Making Kin with Wildfire

Avi Farber

Welcome to my online Grad Show!

My 2021 MDes thesis project Making Kin with Wildfire has been a journey and I’d like to take you along. 

First I’d like to acknowledge the Indigenous peoples who’s land this work took place on. Every step taken to bring this project to light was on stolen lands. That of the Coast Salish peoples of the Tsleil-Waututh, Squamish, and Musqueam Nations in and around Vancouver, BC. The Semiahmoo Tulalip, Á,LEṈENEȻ ȽTE (W̱SÁNEĆ), and Stz’uminus peoples where I harvested clay at Lilly Point in Point Roberts, WA. The territories of Mountain Maidu and the Koyom:k’awi (Konkow) where I took that clay and placed it in a wildfire outside of Quincy, CA.  As well as the canyons of the Jicarilla Apache, Pueblos, Núu-agha-tʉvʉ-pʉ̱ (Ute), and Comanche where I grew up in northern New Mexico. 

This project is my humble attempt to explore my place within these colonial histories and to work from the heart to make a better future. This land acknowledgment is empty without sincere efforts to change my actions and work to dismantle systems of oppression.  I would like to acknowledge the unimaginable resilience indigenous peoples have shown resisting centuries of occupation, as well as my gratitude for the continued generosity, and openness I have experienced despite this history. Indigenous Knowledge has shaped this project and me in the process. Let this acknowledgment be an opening for all of us to support indigenous movements for sovereignty and self-determination. 

Making Kin with Wildfire

Imagine standing next to trees as they are consumed by living swirls of heat during a wildfire. You feel the power and beauty of this natural force, and at the same time you realize how small and precarious you are. This feeling only deepens after walking past melted microwaves while surveying towns impacted by this unyielding force. A sense of imbalance between the sites where we live and how we choose to inhabit them is hard to ignore. Yet, away from the fire, the material culture that contributes to this disjunction continues uninterrupted. The objects we use everyday affect the world we live in.

I make 3D printed ceramic flasks that explore our relationship to the land— clay vessels that undergo a transformation as they are fired by wildfires. These functional objects are experiments in a way of making with earth that is mindful of the more-than-human— the wind, the clay, and the fire.   Can we co-design collaboratively with natural forces? Can we craft with wildfire?  These flasks carry stories and ask us to dream of ways to live more reciprocally with the world around us.

Object 1 – Wildfired Flask No.1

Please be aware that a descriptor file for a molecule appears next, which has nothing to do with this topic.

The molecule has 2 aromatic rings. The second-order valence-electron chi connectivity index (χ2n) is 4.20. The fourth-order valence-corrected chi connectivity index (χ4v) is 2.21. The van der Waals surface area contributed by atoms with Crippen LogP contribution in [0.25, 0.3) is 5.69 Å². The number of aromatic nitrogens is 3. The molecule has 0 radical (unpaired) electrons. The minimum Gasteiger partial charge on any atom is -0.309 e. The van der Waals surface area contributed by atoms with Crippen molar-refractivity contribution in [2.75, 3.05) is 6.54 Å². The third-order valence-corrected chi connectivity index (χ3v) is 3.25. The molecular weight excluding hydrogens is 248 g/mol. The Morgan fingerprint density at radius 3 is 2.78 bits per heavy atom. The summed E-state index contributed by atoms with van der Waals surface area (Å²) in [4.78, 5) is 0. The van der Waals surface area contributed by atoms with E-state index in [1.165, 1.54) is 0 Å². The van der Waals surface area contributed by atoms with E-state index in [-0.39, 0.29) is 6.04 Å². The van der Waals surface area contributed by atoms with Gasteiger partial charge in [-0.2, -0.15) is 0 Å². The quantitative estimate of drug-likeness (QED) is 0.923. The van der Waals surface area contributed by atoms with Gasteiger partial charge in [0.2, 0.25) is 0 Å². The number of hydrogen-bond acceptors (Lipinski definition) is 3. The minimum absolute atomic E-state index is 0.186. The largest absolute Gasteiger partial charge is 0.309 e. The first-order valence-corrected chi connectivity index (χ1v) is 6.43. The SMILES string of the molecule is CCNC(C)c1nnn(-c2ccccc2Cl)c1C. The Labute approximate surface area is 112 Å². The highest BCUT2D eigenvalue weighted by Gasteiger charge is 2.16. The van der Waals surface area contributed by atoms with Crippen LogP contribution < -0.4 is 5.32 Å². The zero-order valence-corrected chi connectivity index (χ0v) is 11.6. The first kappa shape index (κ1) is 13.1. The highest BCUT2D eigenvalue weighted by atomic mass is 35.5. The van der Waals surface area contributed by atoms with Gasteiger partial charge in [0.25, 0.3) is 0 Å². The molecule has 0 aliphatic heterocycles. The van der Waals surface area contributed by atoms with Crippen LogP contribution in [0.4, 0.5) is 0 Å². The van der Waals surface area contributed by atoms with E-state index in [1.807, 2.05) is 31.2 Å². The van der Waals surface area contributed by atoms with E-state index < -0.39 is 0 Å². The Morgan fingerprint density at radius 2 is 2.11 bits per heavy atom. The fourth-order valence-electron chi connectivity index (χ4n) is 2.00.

3D Printed Ceramic Flask fired in the North Complex Fire, California. 2020

3D printed ceramic flasks. Wild Clay. Fired in the North complex fire outside of Berry Creek, Ca. 2020 15cm Tall

Interpreting these “Wildfired” Flasks

Object 2 – Ash Glaze Flask Series

A series of 3D printed ceramic flasks. Glazed with ash collected in the ruins of Berry Creek, Ca. 2020 20 cm Tall. Cone 6. Drawing connections between ruins and making in an era of deep ecological concern.

The hope is that these vessels carry new ways of seeing and an imperative for new ways of acting for those who engage with them. They metamorphose the seemingly cold, calculated, industrial technology of 3D printing with the wild, forceful energy of a wildfire that elicits both fear, awe, and rejuvenation. In so doing they offer a medium through which we can think about how designed objects are entangled with our natural world. We are confronted with a functional object that challenges us to think more deeply about the origins and relations of the things we use every day.

For a deeper exploration into how this project explores the relationships between emerging technologies, the land, fire, modes of production, and responsibility to place please check out the project website by clicking the link below.

My thesis will be available to read soon in the library archives. You can also follow my work by following the links bellow.

Avi Farber

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Avi Farber is a transdisciplinary designer and multimedia artist working with wildfires, ceramics, documentary photography, 3D printing, and new media/sound, based in New Mexico, U.S.A. He holds a BA in Philosophy from Bates College, ME, and is completing a Masters degree in Interdisciplinary Design from Emily Carr University of Art and Design, BC. His background working as both a wildland firefighter and a woodfire production potter, informs his unique relational design practice. His research focuses on material culture, industrial design, and our relationship to the land— working on a range of projects that explore human relationships with the ecological phenomenon of our changing climate and alternative modes of production. Avi’s ceramic work has been exhibited internationally, and his documentary photography of wildfires has been recognized by National Geographic magazine.
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